Despite such alerts, on 20 October 2019, three children were hospitalised after a large jumping castle flipped over at a fruit market in Sydney.

There is also a separate weather-related danger: heat stroke.   

In 2017 the American Journal of Meteorology reported that maximum air temperatures in the jumping castle can reach up to 3.7°C greater than ambient conditions, and peak heat index values may exceed outdoor conditions by 4.5°C. 

When considered within the context of the US National Weather Service heat index safety categories, the jumping castle reached the "danger" level in more than half of the observations, compared with only 7% of observations for ambient conditions.  They noted only one reported case of heat stroke, but believed that heat-related illnesses were "an underreported hazard".

Liability for accidents on inflatable equipment depends on the general principles of negligence.

In the 2008 case of Perry & Anor v Harris (A Minor) [2008] EWCA Civ 907 ('Harris v Perry'), parents hired a jumping castle for a children's birthday party at their home.  An 11 year old boy sustained a significant brain injury when a much taller 15 year-old did a somersault and accidentally kicked him in the head.  The trial Judge found that the homeowner's supervision was insufficient in that they failed to keep a "permanent look-out" and a "continuous watch".

The homeowners succeeded in having the decision overturned on appeal, with the Appeal Court noting that the jumping castle came with a warning that there should be "no mix of children of different sizes, or with adults, on equipment unless specifically designed so".   But they noted there was nothing to say this particular castle was not designed for such use.  They rejected the conclusion of the trial judge that "the risk of a damaging collision is manifestly enhanced if children of different sizes play on the castle together".   They also rejected the finding that there needed to be constant continuous supervision.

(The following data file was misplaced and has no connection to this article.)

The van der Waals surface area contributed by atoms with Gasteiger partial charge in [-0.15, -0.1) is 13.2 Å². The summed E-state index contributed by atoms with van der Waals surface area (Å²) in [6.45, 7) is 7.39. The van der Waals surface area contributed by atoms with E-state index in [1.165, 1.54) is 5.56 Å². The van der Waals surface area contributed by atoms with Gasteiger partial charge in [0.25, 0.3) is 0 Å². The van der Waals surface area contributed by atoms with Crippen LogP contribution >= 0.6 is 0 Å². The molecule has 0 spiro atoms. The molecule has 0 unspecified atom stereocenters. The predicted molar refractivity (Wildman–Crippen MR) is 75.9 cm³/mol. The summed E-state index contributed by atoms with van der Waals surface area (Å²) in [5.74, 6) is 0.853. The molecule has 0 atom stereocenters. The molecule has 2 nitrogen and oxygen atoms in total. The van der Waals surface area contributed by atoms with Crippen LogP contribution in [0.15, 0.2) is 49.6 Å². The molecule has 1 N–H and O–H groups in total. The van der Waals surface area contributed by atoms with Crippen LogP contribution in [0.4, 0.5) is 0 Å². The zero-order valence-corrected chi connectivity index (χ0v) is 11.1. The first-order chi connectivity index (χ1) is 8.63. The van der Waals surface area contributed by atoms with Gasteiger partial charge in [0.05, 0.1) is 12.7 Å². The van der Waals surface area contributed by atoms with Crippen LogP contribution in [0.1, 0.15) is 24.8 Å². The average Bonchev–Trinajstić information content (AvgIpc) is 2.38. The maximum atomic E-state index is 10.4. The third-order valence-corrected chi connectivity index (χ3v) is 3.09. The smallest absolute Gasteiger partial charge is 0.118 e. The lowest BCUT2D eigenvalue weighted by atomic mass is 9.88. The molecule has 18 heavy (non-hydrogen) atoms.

Given the research into the hazards of jumping castles since Harris v Perry was decided, Holman Webb thinks that it would be determined differently today.

In Ackland v Stewart, Vickery and Stewart [2014] ACTSC 18, the Plaintiff, a university student, sustained catastrophic injuries when he attempted a backwards somersault on an inflatable trampoline.  The operators were found negligent on the basis that they had not enforced the manufacturer's warnings against somersaults and inverted manoeuvres. Their appeal was dismissed.

With recent restrictions on motor accident claims, Holman Webb expects claims against jumping castle operators and hirers to increase in the future.   

It is crucial for anyone operating a jumping castle or similar inflatable equipment to complete a risk assessment taking into account all hazards and that you have insurance which covers the activity.

For advice relating to risk management or insurance coverage for your business, please don't hesitate to get in touch with Holman Webb's Insurance Group today.

 


The moment a jumping castle took flight at the 1992 Dandenong Show.
Image Credit: Herald Sun: 'Teens hurt after jumping castle flies at Bannockburn, near Geelong'